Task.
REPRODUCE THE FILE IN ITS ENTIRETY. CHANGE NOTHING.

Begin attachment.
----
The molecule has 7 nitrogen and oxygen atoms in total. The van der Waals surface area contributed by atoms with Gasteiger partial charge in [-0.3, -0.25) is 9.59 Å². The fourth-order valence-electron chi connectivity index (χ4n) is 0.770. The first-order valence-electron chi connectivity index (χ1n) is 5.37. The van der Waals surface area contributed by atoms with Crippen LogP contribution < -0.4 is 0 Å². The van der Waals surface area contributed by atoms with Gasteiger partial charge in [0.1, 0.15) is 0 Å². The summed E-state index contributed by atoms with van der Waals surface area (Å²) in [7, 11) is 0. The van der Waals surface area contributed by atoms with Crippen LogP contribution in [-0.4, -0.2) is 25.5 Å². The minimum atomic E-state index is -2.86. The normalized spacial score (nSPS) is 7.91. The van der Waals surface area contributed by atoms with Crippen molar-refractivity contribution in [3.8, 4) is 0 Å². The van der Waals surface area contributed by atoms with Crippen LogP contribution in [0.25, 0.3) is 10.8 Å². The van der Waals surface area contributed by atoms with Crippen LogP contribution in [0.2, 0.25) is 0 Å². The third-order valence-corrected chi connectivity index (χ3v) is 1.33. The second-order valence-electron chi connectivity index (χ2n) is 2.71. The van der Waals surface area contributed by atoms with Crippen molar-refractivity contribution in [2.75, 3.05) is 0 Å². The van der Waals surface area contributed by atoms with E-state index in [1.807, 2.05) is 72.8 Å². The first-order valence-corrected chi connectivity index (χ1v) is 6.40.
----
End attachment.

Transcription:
The molecule has 7 nitrogen and oxygen atoms in total. The van der Waals surface area contributed by atoms with Gasteiger partial charge in [-0.3, -0.25) is 9.59 Å². The fourth-order valence-electron chi connectivity index (χ4n) is 0.770. The first-order valence-electron chi connectivity index (χ1n) is 5.37. The van der Waals surface area contributed by atoms with Crippen LogP contribution < -0.4 is 0 Å². The van der Waals surface area contributed by atoms with Gasteiger partial charge in [0.1, 0.15) is 0 Å². The summed E-state index contributed by atoms with van der Waals surface area (Å²) in [7, 11) is 0. The van der Waals surface area contributed by atoms with Crippen LogP contribution in [-0.4, -0.2) is 25.5 Å². The minimum atomic E-state index is -2.86. The normalized spacial score (nSPS) is 7.91. The van der Waals surface area contributed by atoms with Crippen molar-refractivity contribution in [3.8, 4) is 0 Å². The van der Waals surface area contributed by atoms with Crippen LogP contribution in [0.25, 0.3) is 10.8 Å². The van der Waals surface area contributed by atoms with Crippen LogP contribution in [0.2, 0.25) is 0 Å². The third-order valence-corrected chi connectivity index (χ3v) is 1.33. The second-order valence-electron chi connectivity index (χ2n) is 2.71. The van der Waals surface area contributed by atoms with Crippen molar-refractivity contribution in [2.75, 3.05) is 0 Å². The van der Waals surface area contributed by atoms with E-state index in [1.807, 2.05) is 72.8 Å². The first-order valence-corrected chi connectivity index (χ1v) is 6.40.